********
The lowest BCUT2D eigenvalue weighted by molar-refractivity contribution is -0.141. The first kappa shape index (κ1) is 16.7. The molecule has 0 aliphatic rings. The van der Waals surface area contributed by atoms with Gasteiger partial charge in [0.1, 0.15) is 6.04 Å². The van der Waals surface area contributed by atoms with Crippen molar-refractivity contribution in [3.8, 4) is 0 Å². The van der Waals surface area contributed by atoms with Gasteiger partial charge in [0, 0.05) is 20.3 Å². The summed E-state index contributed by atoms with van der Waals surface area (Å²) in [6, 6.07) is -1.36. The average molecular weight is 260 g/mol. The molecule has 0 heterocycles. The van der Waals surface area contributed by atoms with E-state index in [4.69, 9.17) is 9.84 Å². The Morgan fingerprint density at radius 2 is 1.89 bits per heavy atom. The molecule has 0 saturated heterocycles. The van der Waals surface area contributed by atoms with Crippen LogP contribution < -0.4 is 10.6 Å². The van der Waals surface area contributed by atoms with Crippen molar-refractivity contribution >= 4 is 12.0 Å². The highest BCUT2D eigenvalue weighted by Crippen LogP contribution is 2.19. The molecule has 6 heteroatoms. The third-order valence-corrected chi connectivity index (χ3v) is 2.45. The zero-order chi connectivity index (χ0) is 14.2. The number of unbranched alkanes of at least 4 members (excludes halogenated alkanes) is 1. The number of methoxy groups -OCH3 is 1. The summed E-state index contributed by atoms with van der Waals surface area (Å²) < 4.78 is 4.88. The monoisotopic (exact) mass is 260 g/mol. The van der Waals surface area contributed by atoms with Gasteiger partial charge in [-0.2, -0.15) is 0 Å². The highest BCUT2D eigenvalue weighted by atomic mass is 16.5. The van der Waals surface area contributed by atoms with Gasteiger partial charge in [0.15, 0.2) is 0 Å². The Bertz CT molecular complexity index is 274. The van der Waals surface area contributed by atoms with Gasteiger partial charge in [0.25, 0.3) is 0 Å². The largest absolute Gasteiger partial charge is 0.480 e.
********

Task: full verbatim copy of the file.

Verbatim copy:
The lowest BCUT2D eigenvalue weighted by molar-refractivity contribution is -0.141. The first kappa shape index (κ1) is 16.7. The molecule has 0 aliphatic rings. The van der Waals surface area contributed by atoms with Gasteiger partial charge in [0.1, 0.15) is 6.04 Å². The van der Waals surface area contributed by atoms with Crippen molar-refractivity contribution in [3.8, 4) is 0 Å². The van der Waals surface area contributed by atoms with Gasteiger partial charge in [0, 0.05) is 20.3 Å². The summed E-state index contributed by atoms with van der Waals surface area (Å²) in [6, 6.07) is -1.36. The average molecular weight is 260 g/mol. The molecule has 0 heterocycles. The van der Waals surface area contributed by atoms with E-state index in [4.69, 9.17) is 9.84 Å². The Morgan fingerprint density at radius 2 is 1.89 bits per heavy atom. The molecule has 0 saturated heterocycles. The van der Waals surface area contributed by atoms with Crippen LogP contribution < -0.4 is 10.6 Å². The van der Waals surface area contributed by atoms with Crippen molar-refractivity contribution >= 4 is 12.0 Å². The highest BCUT2D eigenvalue weighted by Crippen LogP contribution is 2.19. The molecule has 6 heteroatoms. The third-order valence-corrected chi connectivity index (χ3v) is 2.45. The zero-order chi connectivity index (χ0) is 14.2. The number of unbranched alkanes of at least 4 members (excludes halogenated alkanes) is 1. The number of methoxy groups -OCH3 is 1. The summed E-state index contributed by atoms with van der Waals surface area (Å²) < 4.78 is 4.88. The monoisotopic (exact) mass is 260 g/mol. The van der Waals surface area contributed by atoms with Gasteiger partial charge in [-0.2, -0.15) is 0 Å². The highest BCUT2D eigenvalue weighted by atomic mass is 16.5. The van der Waals surface area contributed by atoms with Gasteiger partial charge in [0.15, 0.2) is 0 Å². The Bertz CT molecular complexity index is 274. The van der Waals surface area contributed by atoms with Gasteiger partial charge in [0.25, 0.3) is 0 Å². The largest absolute Gasteiger partial charge is 0.480 e.